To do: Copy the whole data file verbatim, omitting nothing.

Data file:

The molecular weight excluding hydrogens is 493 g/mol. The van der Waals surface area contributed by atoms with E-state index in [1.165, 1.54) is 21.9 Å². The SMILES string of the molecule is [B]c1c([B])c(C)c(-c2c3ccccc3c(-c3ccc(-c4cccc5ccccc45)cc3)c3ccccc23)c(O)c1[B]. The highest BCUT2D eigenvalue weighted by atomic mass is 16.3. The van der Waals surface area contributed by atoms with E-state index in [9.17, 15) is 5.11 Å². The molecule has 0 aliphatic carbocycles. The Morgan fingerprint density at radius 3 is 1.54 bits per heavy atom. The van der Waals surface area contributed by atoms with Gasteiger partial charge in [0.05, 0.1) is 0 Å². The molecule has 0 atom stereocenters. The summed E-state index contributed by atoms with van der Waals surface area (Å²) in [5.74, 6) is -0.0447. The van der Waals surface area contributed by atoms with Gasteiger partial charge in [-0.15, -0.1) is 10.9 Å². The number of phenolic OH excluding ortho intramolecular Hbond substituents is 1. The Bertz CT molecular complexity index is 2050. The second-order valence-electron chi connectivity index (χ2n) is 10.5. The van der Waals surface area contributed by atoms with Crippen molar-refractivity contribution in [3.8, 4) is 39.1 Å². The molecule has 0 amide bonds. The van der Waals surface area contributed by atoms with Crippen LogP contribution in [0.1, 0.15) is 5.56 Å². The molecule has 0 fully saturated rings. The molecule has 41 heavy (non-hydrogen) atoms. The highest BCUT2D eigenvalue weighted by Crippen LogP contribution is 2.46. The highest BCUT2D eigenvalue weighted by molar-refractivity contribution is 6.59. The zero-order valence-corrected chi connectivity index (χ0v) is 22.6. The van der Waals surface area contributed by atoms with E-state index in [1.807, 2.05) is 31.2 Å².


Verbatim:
The molecular weight excluding hydrogens is 493 g/mol. The van der Waals surface area contributed by atoms with E-state index in [1.165, 1.54) is 21.9 Å². The SMILES string of the molecule is [B]c1c([B])c(C)c(-c2c3ccccc3c(-c3ccc(-c4cccc5ccccc45)cc3)c3ccccc23)c(O)c1[B]. The highest BCUT2D eigenvalue weighted by atomic mass is 16.3. The van der Waals surface area contributed by atoms with E-state index in [9.17, 15) is 5.11 Å². The molecule has 0 aliphatic carbocycles. The Morgan fingerprint density at radius 3 is 1.54 bits per heavy atom. The van der Waals surface area contributed by atoms with Gasteiger partial charge in [0.05, 0.1) is 0 Å². The molecule has 0 atom stereocenters. The summed E-state index contributed by atoms with van der Waals surface area (Å²) in [5.74, 6) is -0.0447. The van der Waals surface area contributed by atoms with Gasteiger partial charge in [-0.15, -0.1) is 10.9 Å². The number of phenolic OH excluding ortho intramolecular Hbond substituents is 1. The Bertz CT molecular complexity index is 2050. The second-order valence-electron chi connectivity index (χ2n) is 10.5. The van der Waals surface area contributed by atoms with Crippen molar-refractivity contribution in [3.8, 4) is 39.1 Å². The molecule has 0 amide bonds. The van der Waals surface area contributed by atoms with Crippen LogP contribution in [0.1, 0.15) is 5.56 Å². The molecule has 0 fully saturated rings. The molecule has 41 heavy (non-hydrogen) atoms. The highest BCUT2D eigenvalue weighted by Crippen LogP contribution is 2.46. The highest BCUT2D eigenvalue weighted by molar-refractivity contribution is 6.59. The zero-order valence-corrected chi connectivity index (χ0v) is 22.6. The van der Waals surface area contributed by atoms with E-state index in [1.807, 2.05) is 31.2 Å².